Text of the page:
what we call the school-to-prison pipeline, are clear to parents. and why that? because if we know what's going on, then we can press for change -- and that's precisely what we have been doing in new york, what we are doing -- is to press for change so that schools have a humane and respectful environment for all kids. >> and to recall, to remember, for people who aren't given this thought, it's a law, it's a truancy law. so, kids are forced by law -- parents are forced by law to make sure those kids go to school. and then, once they get there, they're forced by law to go through the metal detector. once they go through the metal detector, they're forced by law -- so it becomes almost like a police state, beginning to end, and so it's kind of nice to know that there's the civil liberties union standing by to kind of make sure things aren't pushed just a little too far. >> that's right. we think so. [ laughter ] >> just kind of saying. so, what is the ultimate goal, then, here? what are we looking to do? just -- is it just from what i just said, just to make sure, look, we want to keep the kids safe, we want to make sure no one has weapons, we want to make sure that, you know, kids -- at the same time, we
some kids aren't mouthing off at the teacher and don't have any -- they may not have any discipline at home, and so the only discipline they're getting are at school, and they're threatening -- they're using threatening language at the teacher -- i'm creating a scenario here. clearly i am. >> yes. >> but we don't know that that's not the circumstance. or maybe saying something threatening to the officer. but at the same time, how far are the limits here? and you're talking about a 16-year-old kid versus a 40-year-old or 35-year-old officer with a weapon. >> well, we know that most of what happens to kids in school -- most of the arrests by police, most of the tickets that students get, and most of the suspensions -- are for nonviolent infractions, so things like talking back, like being disorderly -- which -- show me a 15-year-old who isn't disorderly. that's what we know already, and we know that 95% of the kids who are arrested or given a ticket in school are black and latino. so, we're seeing a big gap there, and we believe that students who are disorderly -- a white student in a school on the upper east side and a student who's disorderly in
disorderly in harlem -- shouldn't be treated so, so differently, and so transparency helps us to think about how we can do school discipline and maintain safety with also respecting students and keeping their dignity. >> and also, not every school has metal detectors. >> that's right. >> so how do they even determine which school gets a metal detector and which school doesn't? >> i'm so glad you asked that, because that's a question that we've been wondering for a very long time, and the nypd and the department of education have not been at all forthcoming about that that process, but that's one of the great reforms of the student safety act, that now we'll know which schools have metal detectors, kids and parents can know when they're considering which high school to apply to, where they're going to go, what kind of an environment they're sending their kids into. >> yeah, because i may not want -- i mean, some parents may want -- "i want my kid to go through a metal detector and blah blah, that may make them safer." but other parents may say, "wait a second, i don't want my kid subjected to that." >> one of the things that we're gonna learn from the student safety act is how often and which kids are getting handcuffed. and, you know, nobody has that information now, nobody.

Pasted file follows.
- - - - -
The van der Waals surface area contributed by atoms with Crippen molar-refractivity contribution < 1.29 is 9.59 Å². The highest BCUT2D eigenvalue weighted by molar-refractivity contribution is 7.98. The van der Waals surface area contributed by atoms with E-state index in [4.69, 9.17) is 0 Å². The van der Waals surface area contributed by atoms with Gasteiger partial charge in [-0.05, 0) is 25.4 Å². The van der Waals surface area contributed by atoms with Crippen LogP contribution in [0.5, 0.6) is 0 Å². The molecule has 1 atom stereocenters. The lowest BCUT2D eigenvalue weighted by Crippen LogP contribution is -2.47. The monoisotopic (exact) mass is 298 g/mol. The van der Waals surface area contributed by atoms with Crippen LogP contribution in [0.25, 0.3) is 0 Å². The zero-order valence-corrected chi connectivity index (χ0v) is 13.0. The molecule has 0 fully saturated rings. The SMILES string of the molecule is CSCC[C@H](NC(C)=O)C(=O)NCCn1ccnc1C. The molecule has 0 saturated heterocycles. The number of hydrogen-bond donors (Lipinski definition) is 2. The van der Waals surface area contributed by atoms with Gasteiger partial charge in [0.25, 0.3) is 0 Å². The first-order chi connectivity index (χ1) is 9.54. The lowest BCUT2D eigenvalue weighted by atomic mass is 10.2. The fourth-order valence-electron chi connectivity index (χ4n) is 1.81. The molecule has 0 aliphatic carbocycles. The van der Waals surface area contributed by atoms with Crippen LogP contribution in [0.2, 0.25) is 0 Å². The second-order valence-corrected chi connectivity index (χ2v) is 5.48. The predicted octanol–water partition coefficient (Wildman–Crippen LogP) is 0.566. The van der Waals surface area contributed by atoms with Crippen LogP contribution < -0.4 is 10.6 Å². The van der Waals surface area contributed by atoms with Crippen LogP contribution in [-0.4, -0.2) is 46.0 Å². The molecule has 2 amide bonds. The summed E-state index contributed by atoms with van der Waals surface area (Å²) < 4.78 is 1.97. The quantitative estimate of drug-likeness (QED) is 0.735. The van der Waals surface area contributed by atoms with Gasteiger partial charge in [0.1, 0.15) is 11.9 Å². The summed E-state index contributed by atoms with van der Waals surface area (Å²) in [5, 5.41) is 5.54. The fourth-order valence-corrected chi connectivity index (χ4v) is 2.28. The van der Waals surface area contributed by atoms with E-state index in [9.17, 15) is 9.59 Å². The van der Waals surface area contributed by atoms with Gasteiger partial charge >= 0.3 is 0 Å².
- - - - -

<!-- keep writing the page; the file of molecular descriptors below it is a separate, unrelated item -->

department. and -- but we at the civil liberties union get complaints and reports about kids getting handcuffed -- handcuffed to each other, handcuffed to the radiator. why? for refusing to close the book? for refusing to put the cellphone away? that's crazy. >> what happened to calling the parents? >> well, but there's one other point that i want to make, which is also, kids with special needs, kids who are supposed to be getting special attention because they have special needs, behavioral needs or academic, processing needs, adhd, who have, who are entitled to special supports -- instead of getting special supports, all too often, particularly if they are black or latino, they are being subjected to arrests -- >> but i have to ask you, then, how much of that is the parents? if the parent knows the kid has -- >> no, no. >> whoa, whoa, whoa. let me ask you a question before you jump and give me an answer. >> i think that's a good idea. >> let me ask you a question. at what point does the parent not say, "does my child have adhd?"